by David E. Petzal
Long ago (1945 to 1977, roughly) and far away (New York City) there was a wonderful store dedicated mostly to hunters and fisherman who were well to do—if they weren’t, they could take themselves elsewhere—and if not knowledgeable, at least pretentious. This store catered to a very large, very active, and distinctly upper-middle-class sporting community based in and around New York City. It was Abercrombie & Fitch. If you were a hunter or angler with money, and lived within driving distance of New York, it was the center of the known universe.
A&F began in 1892, and came to much of its gain and fame through its catalog, which contained 456 pages of wonders, and went out to 50,000 people a year. In 1917, the company moved into a 12-storey building on 45th Street and Madison Avenue, and that, now and forevermore, was Abercrombie & Fitch. A&F occupied all 12 floors, but there were only three that mattered. The ground floor, which was double-height and paneled in solid walnut, was where the knives dwelt. The seventh floor was guns (including the office for Griffin & Howe); the eighth floor was fishing, and stocked 48,000 flies and 18,000 lures. If your cast troubled you, you could go up on the roof and get coaching from an in-house pro.
A&F would board your dog and, for a while, even your cat.
In its heyday, A&F specialized in equipping expeditions. They outfitted Admiral Byrd’s trip to the South Pole, and Teddy Roosevelt’s and Ernest Hemingway’s safaris. If A&F supplied your katundu you were guaranteed to be the very fit and form of fashion.
A&F sold the “Best,” not the “Best for the Money.” And sometimes they came to it in unusual ways. On the ground floor, you could buy a Randall knife. (In 1957, I bought a Randall Smithsonian Bowie for $40, new. Today, it’s $1,400. The fact that they would sell such a fearsome snickersnee to a 15-year-old says much of the times.) But often there were not enough Randalls to meet the demand.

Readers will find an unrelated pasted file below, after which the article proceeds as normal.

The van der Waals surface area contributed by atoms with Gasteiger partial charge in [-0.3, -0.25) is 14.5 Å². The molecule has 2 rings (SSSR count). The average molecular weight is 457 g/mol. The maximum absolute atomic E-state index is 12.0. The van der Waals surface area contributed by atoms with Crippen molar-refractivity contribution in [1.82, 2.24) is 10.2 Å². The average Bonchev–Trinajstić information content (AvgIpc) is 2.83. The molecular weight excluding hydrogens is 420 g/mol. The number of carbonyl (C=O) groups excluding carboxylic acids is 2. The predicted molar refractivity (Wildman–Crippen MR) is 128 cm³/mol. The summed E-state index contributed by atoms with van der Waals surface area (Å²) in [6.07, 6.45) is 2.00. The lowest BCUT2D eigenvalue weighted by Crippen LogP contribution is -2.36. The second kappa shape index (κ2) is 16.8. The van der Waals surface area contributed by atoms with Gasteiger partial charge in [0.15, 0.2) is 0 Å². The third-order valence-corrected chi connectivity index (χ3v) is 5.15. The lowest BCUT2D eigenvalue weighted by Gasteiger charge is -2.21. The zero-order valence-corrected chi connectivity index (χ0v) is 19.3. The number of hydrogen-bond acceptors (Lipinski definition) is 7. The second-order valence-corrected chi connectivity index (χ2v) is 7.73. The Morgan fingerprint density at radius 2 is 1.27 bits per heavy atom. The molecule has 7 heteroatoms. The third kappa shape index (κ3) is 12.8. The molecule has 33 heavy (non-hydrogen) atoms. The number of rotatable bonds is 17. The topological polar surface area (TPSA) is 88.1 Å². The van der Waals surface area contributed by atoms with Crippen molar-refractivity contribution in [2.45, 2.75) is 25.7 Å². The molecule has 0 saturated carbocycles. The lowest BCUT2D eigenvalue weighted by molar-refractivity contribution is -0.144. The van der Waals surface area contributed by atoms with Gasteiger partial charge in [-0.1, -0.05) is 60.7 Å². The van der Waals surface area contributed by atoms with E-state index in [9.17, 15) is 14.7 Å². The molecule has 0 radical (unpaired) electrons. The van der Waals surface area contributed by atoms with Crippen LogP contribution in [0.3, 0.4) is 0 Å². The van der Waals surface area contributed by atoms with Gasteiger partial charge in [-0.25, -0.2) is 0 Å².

So, probably in 1955, a merchant seaman named Robert Waldorf Loveless found himself Randall-less at A&F. He did what any knife nut would do. He went to a junkyard, picked up a collection of leaf springs from a wrecked Packard, and, with what was available in his ship’s machine shop, made a knife for himself. Then he made some extras, which he took to the buyer at A&F.
The buyer said, “Can you make more?”
Loveless said that indeed he could. He marked them Delaware Maid. About the least that a Delaware Maid goes for today is $5,000, and they can bring twice that with no trouble at all. The point being that whoever bought knives for A&F back then knew exactly what he was looking at.
On the seventh floor, there were the expected racks of London Bests, and an Italian-made break-open auto shotgun called the Cosmi which you would not expect, and side-by-sides made by Rizzini. Rizzinis were plain guns, relatively speaking, no bells, no whistles, that sold for $750, which was getting up there, but nowhere was there a shotgun half so well put together as a Rizzini.
My favorite shotgun, which appeared briefly in the used-gun rack, was a side-by-side Boss in 10-gauge, choked skeet and skeet. It had been made for a New England partridge hunter who was exasperated by the birds and determined to fill the air with lead.
Off in a corner showcase, among the Weatherbys, was a small collection of Winslows. If a Griffin & Howe sporter was Perry Como, and a Weatherby was 1956 Elvis, a Winslow was 1974 Elvis. The Winslows seemed to give off a terrible inner light that pulled your head around to stare at them.